The decision to sell a business may stem from boredom, illness, death, being overworked, partnership disputes or retirement. Whatever the reason behind the sale, business owners have to prepare themselves because the process may not run smoothly if not handled properly. The sale of a business typically requires assistance from an attorney, an accountant and a broker. These professionals can help ensure that the business owner sells the business legally and for the right price.
Business owners should be patient when selling a business. The process may take anywhere from six months to two years, depending on the situation. When searching for potential buyers, business owners have to consider several options. First, business owners should try and get at least two potential buyers because there is a strong possibility that one of them may back out before they close the deal. Second, business owners should stay in touch with the potential buyers. By doing so, potential buyers will have an idea on how the process is progressing. Third, business owners should determine if the potential buyers qualify for financing before they give out any vital information about the business entity. Fourth, business owners should consider negotiation so that both parties can set a reasonable price. Fifth, business owners should put all parts of the agreement in writing. To protect the business, potential buyers may be required to sign a confidentiality agreement.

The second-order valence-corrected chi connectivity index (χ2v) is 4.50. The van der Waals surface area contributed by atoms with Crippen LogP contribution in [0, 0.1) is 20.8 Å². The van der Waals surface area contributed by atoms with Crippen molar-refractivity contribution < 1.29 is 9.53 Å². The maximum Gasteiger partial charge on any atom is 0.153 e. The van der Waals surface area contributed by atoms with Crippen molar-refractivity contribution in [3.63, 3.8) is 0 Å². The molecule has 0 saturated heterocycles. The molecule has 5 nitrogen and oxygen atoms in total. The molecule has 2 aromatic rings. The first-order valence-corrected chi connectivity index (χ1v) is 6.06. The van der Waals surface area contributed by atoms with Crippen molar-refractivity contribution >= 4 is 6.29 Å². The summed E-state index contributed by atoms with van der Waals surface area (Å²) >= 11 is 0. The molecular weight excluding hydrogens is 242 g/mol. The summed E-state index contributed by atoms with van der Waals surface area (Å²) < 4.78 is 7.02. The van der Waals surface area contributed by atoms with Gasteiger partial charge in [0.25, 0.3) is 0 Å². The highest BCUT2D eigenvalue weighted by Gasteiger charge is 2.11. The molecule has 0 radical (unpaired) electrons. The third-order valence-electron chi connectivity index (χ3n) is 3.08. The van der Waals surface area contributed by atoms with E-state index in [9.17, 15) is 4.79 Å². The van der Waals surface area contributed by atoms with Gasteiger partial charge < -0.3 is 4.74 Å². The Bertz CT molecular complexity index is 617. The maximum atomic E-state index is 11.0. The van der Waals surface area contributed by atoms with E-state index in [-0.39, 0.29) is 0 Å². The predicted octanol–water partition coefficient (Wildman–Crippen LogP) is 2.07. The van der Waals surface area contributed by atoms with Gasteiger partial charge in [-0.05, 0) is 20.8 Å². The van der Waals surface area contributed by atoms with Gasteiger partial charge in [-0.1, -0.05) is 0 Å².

An asset sale transaction can be a long process. It is important for business owners to avoid being hasty when negotiating with potential buyers. By doing so, they will have time to negotiate a fair price and walk away with confidence.
Business owners who have questions regarding sales and dissolutions may speak with a knowledgeable business law attorney to learn more information.
Source: Investopedia.com, "7 Steps to selling your small business," Brigitte Yuille, accessed on Nov. 6, 2014